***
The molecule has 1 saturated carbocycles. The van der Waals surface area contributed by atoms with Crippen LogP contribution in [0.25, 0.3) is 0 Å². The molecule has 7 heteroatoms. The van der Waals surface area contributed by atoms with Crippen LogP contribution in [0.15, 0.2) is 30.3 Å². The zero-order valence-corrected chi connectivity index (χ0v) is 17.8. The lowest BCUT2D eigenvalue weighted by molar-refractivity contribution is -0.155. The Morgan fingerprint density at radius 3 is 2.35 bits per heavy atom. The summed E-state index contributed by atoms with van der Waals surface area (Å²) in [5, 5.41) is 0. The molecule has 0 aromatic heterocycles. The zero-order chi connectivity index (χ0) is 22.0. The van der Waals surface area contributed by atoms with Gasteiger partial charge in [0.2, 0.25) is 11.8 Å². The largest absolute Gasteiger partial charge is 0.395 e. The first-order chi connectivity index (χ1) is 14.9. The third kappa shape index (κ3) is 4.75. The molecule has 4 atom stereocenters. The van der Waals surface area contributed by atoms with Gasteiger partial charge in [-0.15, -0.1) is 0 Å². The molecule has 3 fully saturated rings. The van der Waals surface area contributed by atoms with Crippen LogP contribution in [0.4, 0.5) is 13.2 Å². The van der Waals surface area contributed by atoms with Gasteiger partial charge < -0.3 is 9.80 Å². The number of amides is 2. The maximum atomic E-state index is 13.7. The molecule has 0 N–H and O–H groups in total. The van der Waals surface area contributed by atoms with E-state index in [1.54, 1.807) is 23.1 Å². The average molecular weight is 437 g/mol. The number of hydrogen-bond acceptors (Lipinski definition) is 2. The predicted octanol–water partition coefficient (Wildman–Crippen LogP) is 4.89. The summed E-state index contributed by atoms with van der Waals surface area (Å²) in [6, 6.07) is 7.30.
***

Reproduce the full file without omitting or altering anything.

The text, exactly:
The molecule has 1 saturated carbocycles. The van der Waals surface area contributed by atoms with Crippen LogP contribution in [0.25, 0.3) is 0 Å². The molecule has 7 heteroatoms. The van der Waals surface area contributed by atoms with Crippen LogP contribution in [0.15, 0.2) is 30.3 Å². The zero-order valence-corrected chi connectivity index (χ0v) is 17.8. The lowest BCUT2D eigenvalue weighted by molar-refractivity contribution is -0.155. The Morgan fingerprint density at radius 3 is 2.35 bits per heavy atom. The summed E-state index contributed by atoms with van der Waals surface area (Å²) in [5, 5.41) is 0. The molecule has 0 aromatic heterocycles. The zero-order chi connectivity index (χ0) is 22.0. The van der Waals surface area contributed by atoms with Gasteiger partial charge in [0.2, 0.25) is 11.8 Å². The largest absolute Gasteiger partial charge is 0.395 e. The first-order chi connectivity index (χ1) is 14.9. The third kappa shape index (κ3) is 4.75. The molecule has 4 atom stereocenters. The van der Waals surface area contributed by atoms with Gasteiger partial charge in [-0.15, -0.1) is 0 Å². The molecule has 3 fully saturated rings. The van der Waals surface area contributed by atoms with Crippen LogP contribution in [0.4, 0.5) is 13.2 Å². The van der Waals surface area contributed by atoms with Gasteiger partial charge < -0.3 is 9.80 Å². The number of amides is 2. The maximum atomic E-state index is 13.7. The molecule has 0 N–H and O–H groups in total. The van der Waals surface area contributed by atoms with E-state index in [1.54, 1.807) is 23.1 Å². The average molecular weight is 437 g/mol. The number of hydrogen-bond acceptors (Lipinski definition) is 2. The predicted octanol–water partition coefficient (Wildman–Crippen LogP) is 4.89. The summed E-state index contributed by atoms with van der Waals surface area (Å²) in [6, 6.07) is 7.30.